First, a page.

The Phantom Army of Alamein: How the Camouflage Unit and Operation Bertram Hoodwinked Rommel
by Rick Stroud
Bloomsbury Publishing, London, 2012
288 pp., illus. b&w. Trade, $25.95
Reviewed by Roy R. Behrens
Professor of Art and Distinguished Scholar
University of Northern Iowa
Some time in 2013, a new documentary film titled The Ghost Army will premiere on American television. It will spell out the little-known story of a World War II U.S. Army unit that operated secretly in Europe from 1944 until the war’s end. That unit was made up of more than a thousand soldiers who in civilian life were so-called “creative types,” among them such now prominent names as the painter Ellsworth Kelly, fashion designer Bill Blass, wildlife artist Arthur Singer, and photographer Art Kane. Working as a team, they impersonated other army units and created persuasive illusions (both physical and auditory) of misleading, unreal battle events.
This book is not about that American unit, as tempting as it is to think that “ghost army” is synonymous with “phantom army.” Rather, this book tells the story of a comparable but earlier British outfit—consisting largely of artists as well—that was formed in 1942 for the massive, focused task of fooling German forces (headed by General Erwin Rommel, aka the “Desert Fox”) in the sands of North Africa in the Second Battle of El Alamein. The resulting Allied victory was in part attributed to (by none other than Winston Churchill) the ingenious clandestine trickery of the British Middle East Command Camouflage Directorate in a famous large-scale project called “Operation Bertram.”
Unlike the American Ghost Army (kept secret until 1996), details of this British ruse have been known since at least 1949, when one of its self-touting members, British stage magician Jasper Maskelyne, wrote what is widely considered to be an embellished and largely self-serving account, titled Magic—Top Secret. Three years later, the film director who headed the unit, Major Geoffrey Barkas, published his own eyewitness report of the operation, titled The Camouflage Story (from Aintree to Alamein). Over the years, those two books have been supplemented by ten or more others about the unit’s achievements. According to its publisher, this one, which has just come out, “tells for the first time the full story.”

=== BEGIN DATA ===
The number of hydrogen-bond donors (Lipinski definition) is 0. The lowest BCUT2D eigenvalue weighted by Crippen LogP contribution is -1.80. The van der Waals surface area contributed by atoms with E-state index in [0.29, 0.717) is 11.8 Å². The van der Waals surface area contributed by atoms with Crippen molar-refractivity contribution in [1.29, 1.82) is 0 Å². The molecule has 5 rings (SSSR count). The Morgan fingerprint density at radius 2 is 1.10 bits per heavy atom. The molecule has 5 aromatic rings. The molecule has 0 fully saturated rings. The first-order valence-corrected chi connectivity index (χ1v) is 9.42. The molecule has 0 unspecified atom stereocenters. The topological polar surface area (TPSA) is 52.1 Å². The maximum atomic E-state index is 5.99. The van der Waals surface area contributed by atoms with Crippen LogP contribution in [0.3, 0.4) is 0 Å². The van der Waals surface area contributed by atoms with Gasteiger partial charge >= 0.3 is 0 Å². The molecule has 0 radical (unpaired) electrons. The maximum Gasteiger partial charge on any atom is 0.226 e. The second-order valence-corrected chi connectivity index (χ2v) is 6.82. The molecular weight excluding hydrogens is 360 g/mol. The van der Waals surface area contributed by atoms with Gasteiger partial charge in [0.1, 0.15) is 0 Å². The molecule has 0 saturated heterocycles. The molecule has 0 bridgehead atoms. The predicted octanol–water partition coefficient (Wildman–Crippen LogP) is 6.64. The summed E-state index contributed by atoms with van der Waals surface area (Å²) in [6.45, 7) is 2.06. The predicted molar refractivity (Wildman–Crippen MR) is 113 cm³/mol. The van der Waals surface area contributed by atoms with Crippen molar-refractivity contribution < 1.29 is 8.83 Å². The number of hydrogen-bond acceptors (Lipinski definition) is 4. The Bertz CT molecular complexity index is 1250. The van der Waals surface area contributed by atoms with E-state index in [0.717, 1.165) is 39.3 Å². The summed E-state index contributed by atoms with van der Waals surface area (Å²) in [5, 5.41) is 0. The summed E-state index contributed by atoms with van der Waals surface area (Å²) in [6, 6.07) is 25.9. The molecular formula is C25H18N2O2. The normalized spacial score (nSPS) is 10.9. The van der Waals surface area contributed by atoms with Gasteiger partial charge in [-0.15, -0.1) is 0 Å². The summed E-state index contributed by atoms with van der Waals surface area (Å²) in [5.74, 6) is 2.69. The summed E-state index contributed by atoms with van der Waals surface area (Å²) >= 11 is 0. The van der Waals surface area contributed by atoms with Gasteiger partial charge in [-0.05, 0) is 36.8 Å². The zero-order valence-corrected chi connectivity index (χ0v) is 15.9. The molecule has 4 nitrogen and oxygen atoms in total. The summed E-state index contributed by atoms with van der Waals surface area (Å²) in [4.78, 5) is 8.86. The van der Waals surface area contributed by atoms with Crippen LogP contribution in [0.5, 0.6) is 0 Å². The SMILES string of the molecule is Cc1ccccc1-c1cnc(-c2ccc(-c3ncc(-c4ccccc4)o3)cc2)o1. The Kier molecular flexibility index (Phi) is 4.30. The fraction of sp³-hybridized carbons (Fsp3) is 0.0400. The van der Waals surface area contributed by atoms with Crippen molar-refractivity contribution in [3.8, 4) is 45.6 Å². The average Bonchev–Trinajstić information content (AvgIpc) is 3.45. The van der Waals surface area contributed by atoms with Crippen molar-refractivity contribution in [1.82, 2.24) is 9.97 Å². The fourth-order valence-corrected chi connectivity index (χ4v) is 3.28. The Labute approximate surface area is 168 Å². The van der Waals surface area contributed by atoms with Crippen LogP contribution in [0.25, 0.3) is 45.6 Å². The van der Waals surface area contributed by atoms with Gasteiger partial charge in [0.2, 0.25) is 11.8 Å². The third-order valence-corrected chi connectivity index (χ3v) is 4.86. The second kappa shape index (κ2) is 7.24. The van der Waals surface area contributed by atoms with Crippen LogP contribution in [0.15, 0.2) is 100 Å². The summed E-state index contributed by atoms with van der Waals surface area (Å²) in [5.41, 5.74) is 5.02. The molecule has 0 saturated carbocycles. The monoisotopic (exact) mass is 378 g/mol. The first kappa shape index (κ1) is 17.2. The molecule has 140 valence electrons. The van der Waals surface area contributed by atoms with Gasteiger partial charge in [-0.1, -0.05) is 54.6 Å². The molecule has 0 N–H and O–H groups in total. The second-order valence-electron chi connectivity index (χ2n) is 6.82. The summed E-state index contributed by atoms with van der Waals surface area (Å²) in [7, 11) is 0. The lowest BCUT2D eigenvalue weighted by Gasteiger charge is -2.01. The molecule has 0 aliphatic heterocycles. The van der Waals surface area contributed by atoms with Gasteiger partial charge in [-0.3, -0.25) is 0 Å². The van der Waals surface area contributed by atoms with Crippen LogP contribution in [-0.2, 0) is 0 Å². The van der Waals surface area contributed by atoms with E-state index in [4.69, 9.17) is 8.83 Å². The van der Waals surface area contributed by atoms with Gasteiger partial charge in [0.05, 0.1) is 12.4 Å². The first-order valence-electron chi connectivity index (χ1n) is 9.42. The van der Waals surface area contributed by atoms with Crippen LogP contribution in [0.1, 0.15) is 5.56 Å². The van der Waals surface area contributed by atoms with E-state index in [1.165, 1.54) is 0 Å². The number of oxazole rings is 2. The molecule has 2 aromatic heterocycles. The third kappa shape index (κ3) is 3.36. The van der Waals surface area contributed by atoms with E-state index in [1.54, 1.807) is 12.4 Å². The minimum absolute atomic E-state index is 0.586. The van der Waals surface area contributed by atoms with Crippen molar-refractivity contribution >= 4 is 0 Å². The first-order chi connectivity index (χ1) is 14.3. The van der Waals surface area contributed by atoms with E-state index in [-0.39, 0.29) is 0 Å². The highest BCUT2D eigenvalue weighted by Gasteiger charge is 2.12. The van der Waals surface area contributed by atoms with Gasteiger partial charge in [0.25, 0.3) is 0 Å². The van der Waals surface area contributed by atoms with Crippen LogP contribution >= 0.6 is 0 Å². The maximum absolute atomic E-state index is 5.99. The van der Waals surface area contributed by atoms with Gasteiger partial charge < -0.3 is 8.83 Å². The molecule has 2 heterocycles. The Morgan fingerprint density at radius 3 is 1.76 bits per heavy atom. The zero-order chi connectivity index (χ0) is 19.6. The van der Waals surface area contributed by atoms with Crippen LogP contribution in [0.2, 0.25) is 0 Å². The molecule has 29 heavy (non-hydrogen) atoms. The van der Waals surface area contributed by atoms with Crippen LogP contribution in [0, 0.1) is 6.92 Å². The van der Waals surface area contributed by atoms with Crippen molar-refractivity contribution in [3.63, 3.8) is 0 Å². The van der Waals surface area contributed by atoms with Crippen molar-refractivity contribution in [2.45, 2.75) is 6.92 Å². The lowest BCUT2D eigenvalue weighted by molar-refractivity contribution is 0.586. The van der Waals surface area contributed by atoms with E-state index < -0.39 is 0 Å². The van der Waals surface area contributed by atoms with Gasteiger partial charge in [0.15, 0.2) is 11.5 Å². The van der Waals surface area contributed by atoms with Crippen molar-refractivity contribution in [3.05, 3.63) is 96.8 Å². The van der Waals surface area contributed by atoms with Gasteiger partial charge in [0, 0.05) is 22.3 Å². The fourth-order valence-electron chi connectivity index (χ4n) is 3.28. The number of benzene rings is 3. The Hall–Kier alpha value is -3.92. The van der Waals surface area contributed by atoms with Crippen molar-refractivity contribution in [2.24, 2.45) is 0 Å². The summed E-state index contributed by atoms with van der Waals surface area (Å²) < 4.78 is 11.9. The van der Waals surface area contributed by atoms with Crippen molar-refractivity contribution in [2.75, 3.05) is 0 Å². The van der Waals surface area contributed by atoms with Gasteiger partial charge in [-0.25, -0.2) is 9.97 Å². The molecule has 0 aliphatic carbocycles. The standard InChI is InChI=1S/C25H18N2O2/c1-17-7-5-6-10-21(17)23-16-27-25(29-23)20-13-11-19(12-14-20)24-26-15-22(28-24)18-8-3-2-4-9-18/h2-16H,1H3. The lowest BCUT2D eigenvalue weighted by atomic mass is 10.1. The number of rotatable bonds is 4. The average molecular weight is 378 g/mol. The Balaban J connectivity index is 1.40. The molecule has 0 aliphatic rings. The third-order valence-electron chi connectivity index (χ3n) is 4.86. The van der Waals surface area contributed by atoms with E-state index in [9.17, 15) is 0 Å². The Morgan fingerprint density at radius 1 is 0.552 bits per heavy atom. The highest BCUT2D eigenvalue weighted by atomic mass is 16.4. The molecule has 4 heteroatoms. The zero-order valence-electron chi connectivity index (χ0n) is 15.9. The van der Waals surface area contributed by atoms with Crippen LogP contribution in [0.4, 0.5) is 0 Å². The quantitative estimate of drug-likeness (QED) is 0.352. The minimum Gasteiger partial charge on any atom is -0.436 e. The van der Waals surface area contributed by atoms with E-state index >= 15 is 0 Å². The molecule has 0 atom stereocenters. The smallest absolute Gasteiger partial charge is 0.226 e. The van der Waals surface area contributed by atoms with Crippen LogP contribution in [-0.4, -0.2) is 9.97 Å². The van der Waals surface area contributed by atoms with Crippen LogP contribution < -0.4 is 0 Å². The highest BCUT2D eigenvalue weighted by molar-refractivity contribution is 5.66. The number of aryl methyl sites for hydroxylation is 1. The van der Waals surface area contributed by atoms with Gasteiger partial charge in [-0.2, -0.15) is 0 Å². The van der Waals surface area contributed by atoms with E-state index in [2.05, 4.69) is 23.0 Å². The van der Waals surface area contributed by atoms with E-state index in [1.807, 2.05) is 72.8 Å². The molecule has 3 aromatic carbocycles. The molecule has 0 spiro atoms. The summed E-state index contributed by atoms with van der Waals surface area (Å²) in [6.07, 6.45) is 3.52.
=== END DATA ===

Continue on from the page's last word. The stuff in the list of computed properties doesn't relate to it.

So what did these soldier-artist-camoufleurs do? How did they hoodwink the Desert Fox? The answer(s) to that constitutes the best moments in the book. In general, I think it would be fair to say that they used two approaches: First, they made key weaponry disappear—not by vanishing, but by disguising it as something else, as a less threatening, innocuous thing. Tanks were made to look like trucks. Field artillery was concealed in other phony forms. And food, fuel and other supplies were covered up and stacked to look like harmless transport vehicles. Second, at other times, for other purposes, they did the opposite—making clever use of the simplest materials, they constructed trompe l’oeil dummies (tanks, artillery, support vehicles) to create an illusory build-up, to “reveal” things that were never there. As a result, they made the enemy think that Allied forces were being amassed at times and places that differed critically from the real situation. This Second Battle of El Alamein, in which these methods were employed, was the war’s first victory for the Allies.
If illusions, unfounded resemblance and various other visual subterfuges are bewildering to experience, they are at least equally hard to describe. One thing that sets this book apart is the richness of some of its illustrations, consisting of maps, vintage photographs, and various drawings. When I say “some” of the illustrations, for the most part I am talking about a selection of “working drawings” made by an artist in the unit named William Murray Dixon. These were obtained from Murray Dixon himself, and it sounds like they’ve never been published before. Beyond their pertinence to the text (and of course they’re wonderfully informative), they are simply exquisite drawings, as graceful and fluent as one could expect. Also included are about forty photographs, most of which are desert-setting snapshots of members of the unit or examples of some of the dummies they made. In comparison with the drawings, these are largely disappointing, not because they aren’t interesting, but because (in too many cases) they are hopelessly underexposed, a problem that could have been easily fixed (using digital restoration techniques) by the publishers.
Repeatedly as I read this book, I could not help but think about that enduring and oft-quoted passage by Sun Tzu (c500 BC), who, referring to wartime deception, advised: “When able to attack, we must seem unable; when using our forces, we must seem inactive; when we are near, we must make the enemy believe that we are far away; when far away, we must make him believe we are near.” I don’t know of a better description of what these Allied tricksters did.